Engineers find 'more issues' on bridge, officials urge patience


by Joe Arnold

Posted on September 16, 2011 at 2:11 PM

Updated Saturday, Oct 26 at 6:36 PM

Do you think the traffic plan with the closure of the Sherman Minton Bridge is going well?

LOUISVILLE, Ky. (WHAS11) -- After a private tour of the closed Sherman Minton Bridge, area elected leaders pledged federal support for repairs and urged patience as engineers begin the second week of a three week assessment of the I-64 span over the Ohio River.

"I don't know if they've found any more cracks," said U.S. Rep. John Yarmuth (D-Kentucky 3rd District), "what they have found are some other issues as they have uncovered some of these support systems and they are carefully studying those.  Those may not be serious issues and they may be.  But they found some other questions."

Yarmuth said there is no question that it would be "at least a few months" before the bridge is back in service.

No one else from the briefing would offer any timeline or characterization of what inspectors have discovered after a full week on the bridge.

"Don't you think it's safer.. it's safer to wait until we get an overall assessment rather than sort of - 'what did we find today?,'" said U.S. Senator Mitch McConnell (R-Kentucky).

"We really don't want to give people a false impression of what we know right now," said U.S. Rep. Todd Young (R-Indiana 9th District), "We're still learning a whole lot and it's very difficult to draw any kind of conclusions."

Young echoed one engineer's assertion that releasing any public estimates now would be "reckless."

"It is incredibly complex," said Kentucky Transporation Cabinet Secretary Mike Hancock, "And I assure you we have the 'A' team on this."

"It's moving as fast as it can," added Louisville Mayor Greg Fischer (D), "I know that's frustrating for people to hear, but we don't want anybody to be hurt here."

On Tuesday, Indiana transportation officials released a photograph of the crack on the bridge that prompted the emergency closure.  But since then, they have offered no other update on what they have found.

The lawmakers say they are thinking about how the federal government can help pay for a solution, yet would not say how much it might cost.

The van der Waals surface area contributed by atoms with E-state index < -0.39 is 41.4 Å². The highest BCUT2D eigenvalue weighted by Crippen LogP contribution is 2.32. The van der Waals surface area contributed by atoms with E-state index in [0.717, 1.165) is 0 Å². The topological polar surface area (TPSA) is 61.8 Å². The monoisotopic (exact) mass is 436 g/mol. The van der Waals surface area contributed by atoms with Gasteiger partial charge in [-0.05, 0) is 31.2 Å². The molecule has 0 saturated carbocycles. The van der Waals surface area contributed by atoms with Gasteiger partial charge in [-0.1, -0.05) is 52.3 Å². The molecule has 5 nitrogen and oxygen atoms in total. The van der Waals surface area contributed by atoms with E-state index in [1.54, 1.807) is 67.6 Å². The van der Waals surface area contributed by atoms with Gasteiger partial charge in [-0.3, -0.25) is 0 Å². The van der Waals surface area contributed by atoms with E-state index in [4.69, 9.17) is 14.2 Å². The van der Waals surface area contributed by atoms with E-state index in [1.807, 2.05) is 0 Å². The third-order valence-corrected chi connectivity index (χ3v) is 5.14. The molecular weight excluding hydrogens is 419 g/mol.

"I just don't want to give you a piecemeal estimate today," McConnell said, "I'm not going to engage in speculation, but I can tell you for sure that all of us are going to be working together on a bipartisan basis."

"The federal government collects the federal gas tax and it comes down to the states for the most part to determine how to spend it," McConnell explained, "However, when you have an emergency sometimes we end up playing a more definitive role."

McConnell added that, from a funding perspective, the timing is "pretty good" because Congress is due to vote on an extension of the federal highway bill in January by which time Indiana and Kentucky should have determined the fate of the Sherman Minton Bridge.

"What we're doing is exploring all options," added Young "all options that might exist so when states ask for federal help, we'll have a menu of options."

Though the officials are not ruling out having to replace the bridge, their comments Saturday pointed toward repairing it.

"Our goal as a team is to get this bridge back open," Hancock said.

As a broad band of potential outcomes narrows, so will the possible strategies, said Jose Sepulveda, a Kentucky-based Federal Highway Administration official.

"We don't know what those are," Sepulveda continued, "but it's our hope that within a few weeks we get a better picture of what is going to be required to repair the bridge and open it back to the public."

The congressional delegation agreed that the federal government should contribute.

President Barack Obama plans a trip to a Cincinnati - Northern Kentucky Bridge this Thursday to push for his jobs plan and infrastructure spending.

"I don't want to get into an assessment of the president's most recent stimulus suggestion," McConnell said, "We'll be assessing that and taking a look at it.  I don't rule all of it out or all of it, in. what I can tell you is that the issue of roads and bridges are not partisan in Washington.

Asked if the President is coming to the wrong bridge, Yarmuth paused.

"In my opinion, yes," Yarmuth responded, "We've reached out to the President. suggested that he come here both directly and through (U.S. Transportation Secretary Ray) Lahood, so maybe next Thursday he'll make a detour.  We hope so."

Meanwhile, Yarmuth said he spoke to Humana co-founder David Jones on Friday regarding Jones' push for the immediate commencement of construction of the long-delayed east end bridge.

On Thursday, Jones offered a $10 million loan to the Ohio River Bridges Project to kick start the project, saying that the Sherman Minton Bridge closure could be "catastrophic" to the local economy.

The elected leaders said the Ohio River Bridges Project is a separate issue from the Sherman Minton closure, yet could draw from the same funding.

"If replacement is the only option here, funding for that replacement would be in competition with the Ohio River Bridges Project," Yarmuth said.

Yarmuth and Fischer said the project is moving more rapidly than in the past and they expect construction to begin on an east end bridge by Fall, 2012.